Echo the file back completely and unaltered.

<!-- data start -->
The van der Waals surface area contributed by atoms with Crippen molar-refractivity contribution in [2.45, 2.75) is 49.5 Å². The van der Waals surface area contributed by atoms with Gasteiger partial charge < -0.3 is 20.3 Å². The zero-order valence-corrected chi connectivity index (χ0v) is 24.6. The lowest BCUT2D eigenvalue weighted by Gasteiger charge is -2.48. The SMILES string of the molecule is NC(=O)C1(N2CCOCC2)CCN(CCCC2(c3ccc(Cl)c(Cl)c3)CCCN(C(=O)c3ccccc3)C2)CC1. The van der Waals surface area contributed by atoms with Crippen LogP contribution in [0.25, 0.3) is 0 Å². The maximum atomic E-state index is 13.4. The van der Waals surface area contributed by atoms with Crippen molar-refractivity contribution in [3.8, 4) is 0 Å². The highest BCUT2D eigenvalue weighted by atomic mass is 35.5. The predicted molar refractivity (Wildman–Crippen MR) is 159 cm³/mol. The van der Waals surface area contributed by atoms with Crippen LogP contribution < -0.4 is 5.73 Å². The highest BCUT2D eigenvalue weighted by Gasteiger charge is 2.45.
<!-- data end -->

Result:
The van der Waals surface area contributed by atoms with Crippen molar-refractivity contribution in [2.45, 2.75) is 49.5 Å². The van der Waals surface area contributed by atoms with Gasteiger partial charge < -0.3 is 20.3 Å². The zero-order valence-corrected chi connectivity index (χ0v) is 24.6. The lowest BCUT2D eigenvalue weighted by Gasteiger charge is -2.48. The SMILES string of the molecule is NC(=O)C1(N2CCOCC2)CCN(CCCC2(c3ccc(Cl)c(Cl)c3)CCCN(C(=O)c3ccccc3)C2)CC1. The van der Waals surface area contributed by atoms with Crippen LogP contribution in [0.25, 0.3) is 0 Å². The maximum atomic E-state index is 13.4. The van der Waals surface area contributed by atoms with Crippen molar-refractivity contribution in [3.8, 4) is 0 Å². The highest BCUT2D eigenvalue weighted by atomic mass is 35.5. The predicted molar refractivity (Wildman–Crippen MR) is 159 cm³/mol. The van der Waals surface area contributed by atoms with Crippen LogP contribution < -0.4 is 5.73 Å². The highest BCUT2D eigenvalue weighted by Gasteiger charge is 2.45.